Ahead of the 44 Plays for 44 Presidents event on Monday, October 29th, I had a chance to connect with Karen Lange, Co-Artistic Director of Pinky Swear Productions. Here's our conversation:
Jacqueline Lawton: How did your company form and how long have you been presenting work in D.C.?
Karen Lange: Back in July 2008, when Allyson Harkey and Karen Lange made the promise that started the company, we never dreamed that we would be where we are in October 2012. In 2008, after seeing a play with terrible roles for women at the Capital Fringe Festival, Allyson Harkey and Karen Lange made a promise: to produce a play for the 2009 Fringe Festival. That play was Freakshow, which ended up being a surprise hit. We created something we were incredibly proud of and had such a rewarding experience that we decided to do it again the next year. 2010’s Be Here Now reunited us with Freakshow director Lise Bruneau to create a touching modernization of Chekhov's Three Sisters. By the end of that run, we were hooked.
Pinky Swear has grown a lot in the past year. We were in constant production mode between May 2011 and August 2012, producing our two biggest hits — Cabaret XXX: Les Femmes Fatales and Cabaret XXX: Love the One You're With, and doubling down by producing our first two full-length plays outside of the Fringe Festival. We've received a ton of press and an award and launched a Kickstarter campaign that, thanks to our friends, family, and fans, paid for the theater rental for Carol's Christmas. This fall, we invited 12 new people into our newly launched Associates Program. These talented actors, playwrights, designers, directors, and dramaturgs have pledged a year to help us produce two more full-length plays and create our next big splash at the 2013 Capital Fringe Festival.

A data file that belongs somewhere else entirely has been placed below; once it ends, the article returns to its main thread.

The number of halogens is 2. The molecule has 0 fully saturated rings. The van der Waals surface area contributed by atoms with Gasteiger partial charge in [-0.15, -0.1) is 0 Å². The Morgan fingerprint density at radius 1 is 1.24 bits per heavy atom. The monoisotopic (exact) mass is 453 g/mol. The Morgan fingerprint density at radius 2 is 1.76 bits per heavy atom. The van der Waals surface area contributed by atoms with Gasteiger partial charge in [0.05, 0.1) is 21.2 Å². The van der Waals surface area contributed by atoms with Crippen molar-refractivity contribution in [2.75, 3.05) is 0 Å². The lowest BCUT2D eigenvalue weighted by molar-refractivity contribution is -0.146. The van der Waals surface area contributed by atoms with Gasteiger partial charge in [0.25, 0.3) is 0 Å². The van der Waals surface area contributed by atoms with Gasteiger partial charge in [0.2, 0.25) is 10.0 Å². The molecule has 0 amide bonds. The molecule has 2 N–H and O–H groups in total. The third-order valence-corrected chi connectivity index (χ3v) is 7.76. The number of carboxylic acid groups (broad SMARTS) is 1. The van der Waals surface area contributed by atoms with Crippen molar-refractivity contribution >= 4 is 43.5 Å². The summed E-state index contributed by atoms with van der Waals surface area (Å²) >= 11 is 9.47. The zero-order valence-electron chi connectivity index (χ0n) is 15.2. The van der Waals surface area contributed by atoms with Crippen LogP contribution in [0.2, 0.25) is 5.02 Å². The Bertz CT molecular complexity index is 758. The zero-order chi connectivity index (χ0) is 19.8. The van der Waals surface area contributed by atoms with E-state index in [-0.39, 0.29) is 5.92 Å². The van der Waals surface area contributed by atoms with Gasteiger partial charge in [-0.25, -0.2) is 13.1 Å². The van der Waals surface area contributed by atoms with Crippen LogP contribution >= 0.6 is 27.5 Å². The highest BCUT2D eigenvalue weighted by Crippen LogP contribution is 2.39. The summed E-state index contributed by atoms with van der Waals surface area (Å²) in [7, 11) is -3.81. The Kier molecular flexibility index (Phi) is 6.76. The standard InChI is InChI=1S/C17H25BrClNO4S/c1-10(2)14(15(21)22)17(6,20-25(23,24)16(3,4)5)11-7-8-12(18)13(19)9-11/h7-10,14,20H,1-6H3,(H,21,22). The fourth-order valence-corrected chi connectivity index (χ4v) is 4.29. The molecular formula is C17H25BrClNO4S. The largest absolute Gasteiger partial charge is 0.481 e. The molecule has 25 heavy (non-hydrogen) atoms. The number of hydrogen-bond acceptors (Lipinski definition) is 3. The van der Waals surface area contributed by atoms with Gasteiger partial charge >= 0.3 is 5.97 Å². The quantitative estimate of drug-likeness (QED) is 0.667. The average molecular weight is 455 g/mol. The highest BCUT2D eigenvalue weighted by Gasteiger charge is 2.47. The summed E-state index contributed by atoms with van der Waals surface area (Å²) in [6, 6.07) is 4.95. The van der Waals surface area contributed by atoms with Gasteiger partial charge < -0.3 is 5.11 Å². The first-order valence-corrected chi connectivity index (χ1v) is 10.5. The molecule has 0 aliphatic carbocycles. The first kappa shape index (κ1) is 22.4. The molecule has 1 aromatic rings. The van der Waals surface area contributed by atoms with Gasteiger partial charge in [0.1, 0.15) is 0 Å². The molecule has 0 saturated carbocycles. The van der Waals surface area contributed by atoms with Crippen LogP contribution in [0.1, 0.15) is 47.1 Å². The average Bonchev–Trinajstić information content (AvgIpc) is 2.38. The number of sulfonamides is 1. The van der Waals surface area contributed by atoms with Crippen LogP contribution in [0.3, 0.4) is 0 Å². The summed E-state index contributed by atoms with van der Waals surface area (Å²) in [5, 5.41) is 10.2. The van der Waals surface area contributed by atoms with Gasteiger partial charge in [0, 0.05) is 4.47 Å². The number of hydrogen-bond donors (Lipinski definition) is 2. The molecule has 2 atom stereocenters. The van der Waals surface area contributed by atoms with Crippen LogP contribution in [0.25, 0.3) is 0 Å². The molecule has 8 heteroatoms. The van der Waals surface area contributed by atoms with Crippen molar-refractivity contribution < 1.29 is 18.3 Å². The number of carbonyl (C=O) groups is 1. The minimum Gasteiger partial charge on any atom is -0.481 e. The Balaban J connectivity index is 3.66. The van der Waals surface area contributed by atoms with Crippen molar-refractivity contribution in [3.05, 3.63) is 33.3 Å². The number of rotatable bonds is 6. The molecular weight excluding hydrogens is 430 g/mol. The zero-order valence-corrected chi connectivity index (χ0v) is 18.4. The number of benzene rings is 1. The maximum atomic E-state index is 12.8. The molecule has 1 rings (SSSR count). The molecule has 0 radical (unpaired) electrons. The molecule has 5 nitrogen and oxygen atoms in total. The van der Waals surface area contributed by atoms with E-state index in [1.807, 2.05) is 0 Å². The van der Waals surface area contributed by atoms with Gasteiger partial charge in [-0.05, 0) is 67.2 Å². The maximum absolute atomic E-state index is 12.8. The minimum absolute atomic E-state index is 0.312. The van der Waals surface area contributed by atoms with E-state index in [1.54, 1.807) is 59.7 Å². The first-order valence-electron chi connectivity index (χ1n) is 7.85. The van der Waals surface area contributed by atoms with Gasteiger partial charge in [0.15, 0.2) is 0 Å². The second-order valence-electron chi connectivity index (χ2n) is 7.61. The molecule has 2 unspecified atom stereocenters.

The promise we made over four years ago changed our lives for the better. We took control of our own artistic destinies and made a space for the kind of theatre we wanted to make. We've shared that with our permanent company members, Toni Rae Brotons-Salmi and Christina Frank, as well as our originating members, Rachel Poole Jerez, Tori Miller Liu, and Lauren Uberman. We've delivered plays that we are proud of and performances that rocked audiences. There's a lot for us to celebrate.
JL: What impact do you hope to make in the D.C. theatre community?
KL: We’re part of a vibrant group of young companies who are the next big generation for DC theatre. The face of theatre is changing — instead of big, regional theaters with huge houses and grant/NEA funding, we’re trying to keep things small and lean. We’d love to be a part of a venue for many artists, with a never-be-dark philosophy — audiences could find entertainment of many kinds all in one location. It is our hope that, together, our companies can create a new enthusiasm for live performing arts.
We also want to highlight the talent and skill of DC’s most underutilized artistic resource: women. Whether onstage, backstage, at the writing desk, or in the admin office, the women of DC’s theatre community have too few opportunities to work. In its simplest form, Pinky Swear began as a way to give some of them jobs; we plan to continue doing just that whenever possible. Also: we want to make great art.